- The Washington Times - Monday, April 13, 2009

SAN FRANCISCO (AP) - Prosecutors said Monday they may include rape and molestation allegations in their murder charge against the woman suspected of killing an 8-year-old Northern California girl and putting her body in a suitcase.

Melissa Huckaby, a 28-year-old Sunday school teacher, was arrested Friday on suspicion of kidnapping and murdering Sandra Cantu.

Formal charges have not yet been filed, but San Joaquin County Deputy District Attorney Robert Himmelblau said a murder charge against Huckaby could include the special circumstances of rape with a foreign object, lewd and lascivious conduct with a child and murder in the course of a kidnapping.

A conviction on any of the special circumstances would make Huckaby eligible for the death penalty or life in prison without parole, Himmelblau said. The district attorney’s office has not determined whether it will seek the death penalty, he said.

Sandra disappeared on March 27. A massive search ensued and pictures of her were posted all over Tracy, a city of 78,000 people about 60 miles east of San Francisco. On April 6, Sandra’s body was found in a suitcase by farmworkers draining an irrigation pond a few miles from her home.

Huckaby lived with her grandparents five doors down from Sandra. The little girl was a playmate of Huckaby’s 5-year-old daughter, Madison.

Police have not said how, where or why Sandra was killed, and Himmelblau wouldn’t provide details on any evidence leading prosecutors to consider the sexual assault allegations.

“I was hoping that wasn’t the case,” Sandra’s aunt, Angie Chavez, said through tears. “I’m in shock. The whole thing is unimaginable.”

Huckaby is scheduled to be arraigned Tuesday in Stockton. A decision on which, if any, special circumstances to include in the charges has not been made, Himmelblau said.

Huckaby remained in custody without bail at the San Joaquin County Jail, where jail staff have been monitoring her mental health. She has not been allowed visitors.

Himmelblau was not aware if Huckaby had an attorney.

A call to her family Monday was not immediately returned.

On Sunday, outside Clover Road Baptist Church _ where Huckaby volunteered as a Sunday school teacher and her grandfather, Clifford Lawless, is the pastor _ relatives described Huckaby as a loving mother with a strong religious upbringing.

Emily Fontes of Seattle said she and Huckaby were best friends at Brea Olinda High School in Orange County in the late 1990s.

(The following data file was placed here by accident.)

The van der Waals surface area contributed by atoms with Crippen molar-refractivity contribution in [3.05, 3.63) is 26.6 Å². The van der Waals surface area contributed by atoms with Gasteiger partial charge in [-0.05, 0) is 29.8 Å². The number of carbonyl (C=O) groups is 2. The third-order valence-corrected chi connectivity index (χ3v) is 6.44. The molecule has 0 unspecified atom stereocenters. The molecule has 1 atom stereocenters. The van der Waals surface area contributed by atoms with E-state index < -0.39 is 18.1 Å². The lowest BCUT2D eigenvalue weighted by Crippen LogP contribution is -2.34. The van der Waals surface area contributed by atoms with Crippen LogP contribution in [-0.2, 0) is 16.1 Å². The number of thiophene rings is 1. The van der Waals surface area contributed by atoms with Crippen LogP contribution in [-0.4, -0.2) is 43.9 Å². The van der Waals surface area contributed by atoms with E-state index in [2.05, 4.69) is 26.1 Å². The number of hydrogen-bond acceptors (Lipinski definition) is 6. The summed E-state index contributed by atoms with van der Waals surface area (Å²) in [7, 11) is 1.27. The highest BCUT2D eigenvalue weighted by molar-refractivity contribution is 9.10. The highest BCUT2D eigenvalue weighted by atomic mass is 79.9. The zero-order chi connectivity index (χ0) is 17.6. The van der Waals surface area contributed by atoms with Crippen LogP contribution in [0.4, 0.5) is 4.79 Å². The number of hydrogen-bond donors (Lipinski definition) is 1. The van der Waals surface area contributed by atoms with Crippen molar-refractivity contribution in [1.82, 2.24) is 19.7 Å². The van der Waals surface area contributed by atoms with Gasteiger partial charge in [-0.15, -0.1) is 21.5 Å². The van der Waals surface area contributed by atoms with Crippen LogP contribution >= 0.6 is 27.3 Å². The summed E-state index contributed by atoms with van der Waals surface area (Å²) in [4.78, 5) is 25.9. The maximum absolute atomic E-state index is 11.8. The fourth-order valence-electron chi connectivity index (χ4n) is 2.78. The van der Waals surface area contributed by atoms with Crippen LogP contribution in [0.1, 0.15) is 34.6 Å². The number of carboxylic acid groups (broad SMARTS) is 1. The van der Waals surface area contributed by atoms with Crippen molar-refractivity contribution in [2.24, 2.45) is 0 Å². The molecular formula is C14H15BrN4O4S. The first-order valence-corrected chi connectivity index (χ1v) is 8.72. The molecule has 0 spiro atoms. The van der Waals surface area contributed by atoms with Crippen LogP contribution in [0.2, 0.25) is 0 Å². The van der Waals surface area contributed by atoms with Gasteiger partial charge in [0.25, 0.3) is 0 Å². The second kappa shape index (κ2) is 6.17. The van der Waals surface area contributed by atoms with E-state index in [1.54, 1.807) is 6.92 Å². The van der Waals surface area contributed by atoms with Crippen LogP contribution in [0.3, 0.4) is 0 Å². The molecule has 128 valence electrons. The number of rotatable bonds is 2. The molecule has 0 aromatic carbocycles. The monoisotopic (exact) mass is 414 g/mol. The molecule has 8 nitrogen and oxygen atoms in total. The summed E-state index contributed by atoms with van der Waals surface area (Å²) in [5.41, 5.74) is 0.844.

Huckaby baby-sat and worked as a nanny, and also was on the school dance team, Fontes said.

Huckaby occasionally spoke of becoming a police officer. She talked about problems at home _ typical teenage problems involving boys and parents _ and sometimes wanted to stay with her, Fontes said.

“I can’t comment on who she is now,” Fontes said. “All I can say is that this girl I knew then could never in a million years do something like this.”

After high school, Huckaby bounced back and forth between Southern California and Tracy.

In 2002, she worked as a cashier at a grocery store near her grandparents’ house. In May 2003, she filed for bankruptcy, listing a little more than $5,000 in assets and more than $26,000 in debts. She was 22 and expecting her first child.

According to court documents, Melissa Lawless owed more than $17,000 in medical expenses. She earned a total of $10,525 in 2002 while working at the grocery store.

She left the store in 2004, got married and had Madison. She soon divorced.

Brian Lawless said Sunday his daughter never raised her voice at her own daughter and “never yelled, never struck her.”

In 2006, Huckaby was convicted of petty theft in Los Angeles County. Information about her sentence wasn’t immediately available.

Separately, in January, she pleaded no contest to a petty theft charge in San Joaquin County. She was sentenced to 3 years of probation on the condition that she participate in a county mental health program.

She had been scheduled to go to court April 17 to report on her participation in that program.


Associated Press writers Terry Collins in Tracy, Calif., and Evelyn Nieves in San Francisco contributed to this report.

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